Meltzer Woods: A Recap

Tucked away in rural Shelbyville, Ind., is 60 acres of old growth forest–the only remaining in all Indiana, in fact. You wouldn’t know it was old growth to look at…

Tucked away in rural Shelbyville, Ind., is 60 acres of old growth forest–the only remaining in all Indiana, in fact. You wouldn’t know it was old growth to look at it. When we held our Next Indiana Campfires event there in April, I thought it didn’t seem terribly different from the forests I’d grown up playing in. But as we explored its history and considered some writing by well-known Indiana writers, I began to see that the forest held some fascinating lessons for visitors today.

The history of Meltzer Woods begins with the railroads, as one of our readings from Charles Deam, Indiana’s first state forester, indicates:

since there was a market for timber in the eastern States and in European countries, trees had an intrinsic value.

This gave a new impetus to settlement and commercial lumbering began. People soon learned that they could enter or buy a tract of land, sell of enough timber to erect a house and barn and to pay for the land. Saw mills were soon built every few miles along the railroads. It was soon learned that Indiana white oak, black walnut, yellow poplar, etc., were the best of their kind in the world. This reputation stimulated the demand so that the whole State was soon a network of railroads, carrying off our precious natural resource. The forests were converted into improved farms, which in turn built up many prosperous towns and cities. For years lumbering was the second industry of the State. The richness and early conversion of our forest resource soon placed Indiana among the leading States of the Union. (The Forests of Indiana, Past, Present, and Future, 1920)

Unintended consequences are a strange thing. Who could have predicted that expanding railroads would have led to the general deforestation of Indiana?

The other funny thing about unintended consequences is that it turns unexpected people into history makers. This was the case with the Meltzer family. They owned the local sawmill, and yet they were responsible for preserving the last piece of old growth forest in the entire state of Indiana. You can read more about the history here.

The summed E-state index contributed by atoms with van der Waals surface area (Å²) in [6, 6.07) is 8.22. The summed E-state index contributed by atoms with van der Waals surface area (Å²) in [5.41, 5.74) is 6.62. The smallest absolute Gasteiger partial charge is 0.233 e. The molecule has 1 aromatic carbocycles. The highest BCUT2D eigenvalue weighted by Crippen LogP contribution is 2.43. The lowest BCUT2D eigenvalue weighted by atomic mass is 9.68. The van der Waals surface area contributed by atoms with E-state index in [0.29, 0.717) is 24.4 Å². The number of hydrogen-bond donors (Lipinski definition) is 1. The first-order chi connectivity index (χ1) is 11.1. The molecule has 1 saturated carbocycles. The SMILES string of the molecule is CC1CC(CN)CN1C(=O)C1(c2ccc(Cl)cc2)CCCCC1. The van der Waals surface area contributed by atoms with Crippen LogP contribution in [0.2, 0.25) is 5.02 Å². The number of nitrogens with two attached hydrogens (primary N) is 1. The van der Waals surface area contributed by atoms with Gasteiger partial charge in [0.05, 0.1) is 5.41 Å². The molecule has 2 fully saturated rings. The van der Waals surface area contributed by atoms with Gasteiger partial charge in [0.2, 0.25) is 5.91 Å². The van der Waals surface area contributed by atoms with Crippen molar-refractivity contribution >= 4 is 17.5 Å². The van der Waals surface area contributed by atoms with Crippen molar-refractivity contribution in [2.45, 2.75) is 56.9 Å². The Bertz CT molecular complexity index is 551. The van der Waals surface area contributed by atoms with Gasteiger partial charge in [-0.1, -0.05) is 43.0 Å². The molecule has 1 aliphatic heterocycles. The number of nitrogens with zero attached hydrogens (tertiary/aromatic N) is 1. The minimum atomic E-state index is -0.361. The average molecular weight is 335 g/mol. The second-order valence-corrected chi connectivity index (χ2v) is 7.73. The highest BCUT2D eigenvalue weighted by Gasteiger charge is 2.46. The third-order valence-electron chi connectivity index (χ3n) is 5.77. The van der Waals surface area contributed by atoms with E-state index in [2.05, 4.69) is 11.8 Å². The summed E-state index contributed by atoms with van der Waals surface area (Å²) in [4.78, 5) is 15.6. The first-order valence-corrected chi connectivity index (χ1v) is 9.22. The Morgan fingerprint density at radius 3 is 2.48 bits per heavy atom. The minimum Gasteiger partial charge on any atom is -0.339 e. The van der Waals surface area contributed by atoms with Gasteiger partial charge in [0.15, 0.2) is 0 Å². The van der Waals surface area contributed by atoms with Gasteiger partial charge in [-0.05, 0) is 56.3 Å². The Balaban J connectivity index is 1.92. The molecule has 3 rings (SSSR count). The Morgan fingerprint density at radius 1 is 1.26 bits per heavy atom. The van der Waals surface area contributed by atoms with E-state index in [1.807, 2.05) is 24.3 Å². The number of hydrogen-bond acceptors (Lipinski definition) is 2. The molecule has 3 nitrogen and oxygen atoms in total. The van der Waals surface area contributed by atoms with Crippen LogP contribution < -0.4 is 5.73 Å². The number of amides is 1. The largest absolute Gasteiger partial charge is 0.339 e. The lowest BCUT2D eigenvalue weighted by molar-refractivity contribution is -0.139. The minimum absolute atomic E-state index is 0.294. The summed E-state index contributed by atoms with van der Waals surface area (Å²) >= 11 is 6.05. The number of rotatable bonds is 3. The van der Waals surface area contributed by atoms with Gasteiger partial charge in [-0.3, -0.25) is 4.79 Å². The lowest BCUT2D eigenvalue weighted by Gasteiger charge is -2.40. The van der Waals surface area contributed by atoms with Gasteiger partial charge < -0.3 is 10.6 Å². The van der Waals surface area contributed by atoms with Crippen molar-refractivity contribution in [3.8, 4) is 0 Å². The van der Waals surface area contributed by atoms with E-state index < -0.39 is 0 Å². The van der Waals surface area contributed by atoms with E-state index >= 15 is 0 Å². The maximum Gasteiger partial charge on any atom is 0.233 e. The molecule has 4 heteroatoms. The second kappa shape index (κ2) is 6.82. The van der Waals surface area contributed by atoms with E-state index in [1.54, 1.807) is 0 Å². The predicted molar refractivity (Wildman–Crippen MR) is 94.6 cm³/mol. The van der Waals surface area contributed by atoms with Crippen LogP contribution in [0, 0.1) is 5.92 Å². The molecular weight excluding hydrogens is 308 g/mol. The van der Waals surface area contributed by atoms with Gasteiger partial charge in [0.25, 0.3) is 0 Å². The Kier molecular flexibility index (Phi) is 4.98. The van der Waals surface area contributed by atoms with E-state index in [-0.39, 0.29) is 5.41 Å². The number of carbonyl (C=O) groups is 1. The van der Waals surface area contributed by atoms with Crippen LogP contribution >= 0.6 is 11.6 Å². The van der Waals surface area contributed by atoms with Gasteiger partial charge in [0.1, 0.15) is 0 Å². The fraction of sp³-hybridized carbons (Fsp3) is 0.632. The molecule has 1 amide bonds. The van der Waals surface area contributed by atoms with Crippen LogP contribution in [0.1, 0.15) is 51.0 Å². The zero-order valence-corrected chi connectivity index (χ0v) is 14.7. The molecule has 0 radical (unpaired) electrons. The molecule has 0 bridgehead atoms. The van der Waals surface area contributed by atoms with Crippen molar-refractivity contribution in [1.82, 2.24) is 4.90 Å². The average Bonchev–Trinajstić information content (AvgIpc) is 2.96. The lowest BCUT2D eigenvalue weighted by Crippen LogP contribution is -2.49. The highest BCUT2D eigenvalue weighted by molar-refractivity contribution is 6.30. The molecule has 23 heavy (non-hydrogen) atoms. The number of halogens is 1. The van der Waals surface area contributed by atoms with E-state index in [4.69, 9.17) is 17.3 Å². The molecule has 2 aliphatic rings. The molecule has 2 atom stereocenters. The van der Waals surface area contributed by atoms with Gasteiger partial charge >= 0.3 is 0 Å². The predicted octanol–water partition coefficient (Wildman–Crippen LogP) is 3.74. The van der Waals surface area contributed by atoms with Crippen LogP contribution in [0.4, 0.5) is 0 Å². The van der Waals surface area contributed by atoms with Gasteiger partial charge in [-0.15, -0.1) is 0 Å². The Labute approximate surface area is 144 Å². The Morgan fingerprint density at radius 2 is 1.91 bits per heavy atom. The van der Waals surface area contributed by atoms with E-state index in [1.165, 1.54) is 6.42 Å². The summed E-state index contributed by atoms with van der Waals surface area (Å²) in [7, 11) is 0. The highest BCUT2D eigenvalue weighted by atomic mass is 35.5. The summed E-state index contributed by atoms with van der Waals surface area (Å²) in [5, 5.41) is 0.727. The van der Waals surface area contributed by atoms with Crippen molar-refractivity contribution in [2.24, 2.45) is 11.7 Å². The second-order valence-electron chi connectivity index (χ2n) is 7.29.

History puts us in strange positions, and individuals never know how they will need to respond. It is all the more important, then, that we have a clear sense of 1) how we talk about value and 2) what we owe to both the living and the dead. These were two questions I was thinking about when we hiked through Meltzer Woods in the middle of April. Literature in particular can help us find ways to think about these questions because our imaginations play an important role in picturing the past and future. Imagination also helps us picture the lived reality that our values can create.

I think these were some of the questions that Indiana poet Etheridge Knight had in mind when he was working on his poem “The Idea of Ancestry.” He writes:

Taped to the wall of my cell are 47 pictures: 47 black
faces: my father, mother, grandmothers (1 dead), grand
fathers (both dead), brothers, sisters, uncles, aunts,
cousins (1st & 2nd), nieces, and nephews. They stare
across the space at me sprawling on my bunk. I know
their dark eyes, they know mine. I know their style,
they know mine. I am all of them, they are all of me;
they are farmers, I am a thief, I am me, they are thee.

Later, he writes:

Each Fall the graves of my grandfathers call me, the brown
hills and red gullies of mississippi send out their electric
messages, galvanizing my genes.

His connection to the past is “electric”–a force that spurs him into action. When we got to this moment in our walk, I was picturing the Meltzers when they decided to not cut down their own forest. What spurred them to action? What electricity? Someone in our group mentioned that it was, apparently, an old German tradition for each family to have their own forest.

The Meltzers also had the privileged position of owning the sawmill, and so they benefited from other Hoosiers clearing their own forests. This paradox only confirms the almost esoteric workings of history. The Meltzers could have also cleared theirs, but in a strange way, I think working with the trees so intimately made them particular lovers of the forest. “Getting in the Wood,” a poem by Gary Snyder, gets at this paradox somewhat. It tracks the details of cutting down trees at an industrial pace, and yet one can’t help but feel the sense of unity that grows between the bodies of the workers and the bodies of the trees: